Docking and supply costs are somewhat lower than Ermoupoli’s port while free wifi, showers and restrooms are all included! Within walking distance of the marina you can find the beautiful beach of Finikas as well as a charming fish tavern where you can enjoy fresh prey and even get a little (or a lot) Tipsy as your boat will be no farther than 50m!
If you’re looking for secluded bays to drop your anchor, you will find that Syros is wrought with small inlets that look out on some of the most beautiful beaches of the island.
Starting from Finikas port and sailing due north you will find the bay of Galissas surrounding the local sandy beach that has been awarded the blue flag for its high environmental and quality standards.
Interested for a swim? By continuing north you will also find the bay of Kini where there’s also an organized beach that’s frequently crowded.
At the northernmost part of the island you will find the bays of Sikamia with its charming small cave as well as Kastri which, apart from its amazing beach, is also an interesting archaeological site! From there, you can either take the same route back to Finikas or continue your circumnavigation until you reach Ermoupoli!
Settlements & Places
Syros Port Area
One of the liveliest parts of the island, along the harbor pier you will find coffee shops, pizzerias, restaurants and bars where you’ll discover just how quickly time flies when you’re having fun.
Ermoupoli is a very beautiful town and will definitely lure you to endless strolling. Surely, you will only return to your boat late at night, looking for some shut-eye. But if you’re a party animal, a nice idea would be to take your drinks to the cockpit and relax for a while, joining many others from nearby boats.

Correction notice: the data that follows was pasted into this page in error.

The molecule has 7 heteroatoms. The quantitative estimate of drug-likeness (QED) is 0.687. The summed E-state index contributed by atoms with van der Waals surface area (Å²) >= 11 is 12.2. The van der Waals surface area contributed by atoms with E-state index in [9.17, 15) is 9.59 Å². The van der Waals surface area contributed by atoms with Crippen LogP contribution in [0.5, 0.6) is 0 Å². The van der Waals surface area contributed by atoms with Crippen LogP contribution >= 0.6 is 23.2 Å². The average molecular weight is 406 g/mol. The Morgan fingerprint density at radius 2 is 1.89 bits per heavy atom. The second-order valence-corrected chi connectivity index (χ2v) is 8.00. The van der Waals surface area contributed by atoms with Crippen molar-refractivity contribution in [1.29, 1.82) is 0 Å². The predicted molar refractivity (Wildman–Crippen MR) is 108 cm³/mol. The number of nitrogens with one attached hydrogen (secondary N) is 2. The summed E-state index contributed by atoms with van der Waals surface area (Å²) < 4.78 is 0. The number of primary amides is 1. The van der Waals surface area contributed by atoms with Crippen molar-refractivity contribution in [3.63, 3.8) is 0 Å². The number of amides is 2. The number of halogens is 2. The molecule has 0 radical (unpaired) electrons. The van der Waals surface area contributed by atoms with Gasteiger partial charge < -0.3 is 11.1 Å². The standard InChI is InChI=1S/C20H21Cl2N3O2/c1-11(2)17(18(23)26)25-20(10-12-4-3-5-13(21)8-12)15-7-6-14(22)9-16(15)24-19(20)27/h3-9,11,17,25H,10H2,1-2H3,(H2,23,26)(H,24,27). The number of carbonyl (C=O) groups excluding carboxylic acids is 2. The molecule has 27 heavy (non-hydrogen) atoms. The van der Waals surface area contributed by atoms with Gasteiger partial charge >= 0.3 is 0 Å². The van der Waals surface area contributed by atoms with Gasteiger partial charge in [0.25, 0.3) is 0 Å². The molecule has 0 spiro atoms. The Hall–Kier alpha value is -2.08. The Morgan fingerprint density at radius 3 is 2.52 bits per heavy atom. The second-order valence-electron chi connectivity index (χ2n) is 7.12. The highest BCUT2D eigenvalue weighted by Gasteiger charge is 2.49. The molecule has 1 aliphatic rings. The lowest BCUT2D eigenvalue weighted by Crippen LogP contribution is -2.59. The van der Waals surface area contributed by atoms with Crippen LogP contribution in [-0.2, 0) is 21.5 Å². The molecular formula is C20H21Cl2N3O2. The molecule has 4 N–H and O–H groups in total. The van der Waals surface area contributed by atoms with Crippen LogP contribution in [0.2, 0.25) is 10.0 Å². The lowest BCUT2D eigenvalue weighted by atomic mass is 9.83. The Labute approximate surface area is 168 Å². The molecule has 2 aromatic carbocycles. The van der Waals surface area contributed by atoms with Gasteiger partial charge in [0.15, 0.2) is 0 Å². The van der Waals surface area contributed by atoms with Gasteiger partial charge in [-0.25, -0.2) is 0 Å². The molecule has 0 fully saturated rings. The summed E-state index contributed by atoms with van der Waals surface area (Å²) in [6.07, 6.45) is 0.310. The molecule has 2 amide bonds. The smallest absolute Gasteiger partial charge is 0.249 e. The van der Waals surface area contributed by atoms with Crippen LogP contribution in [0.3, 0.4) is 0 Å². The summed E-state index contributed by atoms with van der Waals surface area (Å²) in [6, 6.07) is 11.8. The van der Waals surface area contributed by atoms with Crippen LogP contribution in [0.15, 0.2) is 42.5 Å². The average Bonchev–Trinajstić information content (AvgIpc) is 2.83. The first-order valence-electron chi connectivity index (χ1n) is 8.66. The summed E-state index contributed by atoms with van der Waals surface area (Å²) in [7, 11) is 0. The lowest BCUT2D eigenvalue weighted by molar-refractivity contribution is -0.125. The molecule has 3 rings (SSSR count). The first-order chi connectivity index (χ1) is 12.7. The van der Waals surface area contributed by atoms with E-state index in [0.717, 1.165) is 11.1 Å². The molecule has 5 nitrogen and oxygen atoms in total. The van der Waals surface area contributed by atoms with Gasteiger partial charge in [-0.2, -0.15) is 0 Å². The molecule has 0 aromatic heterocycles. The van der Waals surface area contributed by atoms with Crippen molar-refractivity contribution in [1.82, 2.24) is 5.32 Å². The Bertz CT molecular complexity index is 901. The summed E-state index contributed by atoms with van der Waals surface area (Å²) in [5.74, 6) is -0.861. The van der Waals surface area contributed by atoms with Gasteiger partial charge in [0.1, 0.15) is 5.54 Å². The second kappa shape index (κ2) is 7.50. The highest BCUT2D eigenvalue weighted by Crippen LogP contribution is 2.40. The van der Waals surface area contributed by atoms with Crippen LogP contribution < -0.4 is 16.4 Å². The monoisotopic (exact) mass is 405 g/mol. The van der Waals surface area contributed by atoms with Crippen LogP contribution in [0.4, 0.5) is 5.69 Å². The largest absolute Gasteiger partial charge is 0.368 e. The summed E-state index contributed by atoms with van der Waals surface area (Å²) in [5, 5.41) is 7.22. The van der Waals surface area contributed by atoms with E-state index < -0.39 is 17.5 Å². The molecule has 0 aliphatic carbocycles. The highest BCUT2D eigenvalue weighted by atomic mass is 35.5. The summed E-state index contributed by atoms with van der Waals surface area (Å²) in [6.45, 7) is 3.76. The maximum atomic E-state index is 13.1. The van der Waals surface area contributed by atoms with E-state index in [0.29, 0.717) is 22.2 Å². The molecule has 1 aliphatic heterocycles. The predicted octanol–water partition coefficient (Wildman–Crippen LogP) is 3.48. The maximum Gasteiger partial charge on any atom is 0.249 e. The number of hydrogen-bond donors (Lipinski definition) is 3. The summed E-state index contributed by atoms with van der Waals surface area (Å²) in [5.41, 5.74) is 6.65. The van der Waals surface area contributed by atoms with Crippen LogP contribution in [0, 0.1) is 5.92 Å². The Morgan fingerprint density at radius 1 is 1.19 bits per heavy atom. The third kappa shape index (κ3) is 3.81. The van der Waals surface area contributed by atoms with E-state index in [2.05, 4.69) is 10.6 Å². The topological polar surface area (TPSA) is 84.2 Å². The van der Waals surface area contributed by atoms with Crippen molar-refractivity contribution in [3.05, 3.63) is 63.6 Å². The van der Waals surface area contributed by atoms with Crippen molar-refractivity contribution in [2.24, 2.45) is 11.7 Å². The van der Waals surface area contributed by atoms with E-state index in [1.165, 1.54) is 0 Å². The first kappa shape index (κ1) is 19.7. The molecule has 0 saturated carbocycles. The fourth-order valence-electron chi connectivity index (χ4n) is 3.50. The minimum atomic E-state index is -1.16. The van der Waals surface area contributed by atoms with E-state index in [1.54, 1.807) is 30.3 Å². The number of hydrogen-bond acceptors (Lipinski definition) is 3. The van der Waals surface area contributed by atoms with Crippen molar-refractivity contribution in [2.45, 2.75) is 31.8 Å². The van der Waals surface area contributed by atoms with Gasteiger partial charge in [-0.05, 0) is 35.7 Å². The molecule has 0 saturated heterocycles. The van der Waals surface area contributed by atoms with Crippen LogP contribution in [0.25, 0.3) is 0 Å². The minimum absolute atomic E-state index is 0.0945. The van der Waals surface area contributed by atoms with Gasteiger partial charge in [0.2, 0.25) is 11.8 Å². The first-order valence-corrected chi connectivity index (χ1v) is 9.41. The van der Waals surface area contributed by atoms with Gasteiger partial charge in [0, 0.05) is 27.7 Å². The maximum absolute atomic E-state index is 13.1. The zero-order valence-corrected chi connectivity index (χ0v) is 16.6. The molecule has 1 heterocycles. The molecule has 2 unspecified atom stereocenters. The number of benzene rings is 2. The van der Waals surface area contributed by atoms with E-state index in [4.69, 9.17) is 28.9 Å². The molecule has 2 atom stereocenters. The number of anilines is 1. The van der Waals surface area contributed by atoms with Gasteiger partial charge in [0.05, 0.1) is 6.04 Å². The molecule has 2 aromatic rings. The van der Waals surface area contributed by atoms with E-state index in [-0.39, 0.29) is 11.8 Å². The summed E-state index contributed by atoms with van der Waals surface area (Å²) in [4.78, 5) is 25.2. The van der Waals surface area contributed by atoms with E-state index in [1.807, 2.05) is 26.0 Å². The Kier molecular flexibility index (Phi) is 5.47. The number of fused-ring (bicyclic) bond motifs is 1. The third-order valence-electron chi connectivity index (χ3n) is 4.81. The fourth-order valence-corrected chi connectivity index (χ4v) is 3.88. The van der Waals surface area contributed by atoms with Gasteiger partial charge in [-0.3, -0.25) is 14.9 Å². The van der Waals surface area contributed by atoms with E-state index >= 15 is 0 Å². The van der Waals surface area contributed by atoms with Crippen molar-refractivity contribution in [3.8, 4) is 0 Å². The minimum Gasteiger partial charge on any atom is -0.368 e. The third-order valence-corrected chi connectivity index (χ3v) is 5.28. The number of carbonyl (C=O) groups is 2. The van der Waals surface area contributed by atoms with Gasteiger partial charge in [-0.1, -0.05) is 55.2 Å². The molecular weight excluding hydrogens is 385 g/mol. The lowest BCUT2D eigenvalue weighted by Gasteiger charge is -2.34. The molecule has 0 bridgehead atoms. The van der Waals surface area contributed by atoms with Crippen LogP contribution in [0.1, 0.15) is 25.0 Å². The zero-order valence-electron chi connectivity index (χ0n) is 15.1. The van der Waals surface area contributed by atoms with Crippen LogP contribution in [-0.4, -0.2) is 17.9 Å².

By venturing farther away from the waterfront (only 50m) and going a bit deeper into the town you will find even more options for food or drinks. You will also find clothes-shops, bookstores, the fish market and so many more wonders!
Just 130m from the harbor you will find the Town Hall and if you are lucky you might get to watch bits of the frequent cultural events taking place in the courtyard in the afternoons!
One of the most picturesque corners of the island, Ano Syros is a medieval settlement with more than 8 centuries of history, built on the rocky hillside of the island.
If you have not rented a car, grab a taxi and then climb up the many steps through the crisp white houses and their arches until you reach the catholic church of Saint George that commands an unparalleled view of the harbor from its hilltop.
On your way down and looking for refreshments? Make a stop at one of the traditional cafés for some water or a cold beer but don’t forget to order some loukoumia too!
Once you’re rested and ready to move on, it is worth visiting the museum of Mark Vamvakaris, a cultural figure who invigorated Greek folk music with his bouzouki, giving Greeks an immense heritage. In the museum you will also have a chance to see and an exhibition of rare collectibles, a reference to traditional professions that have since disappeared.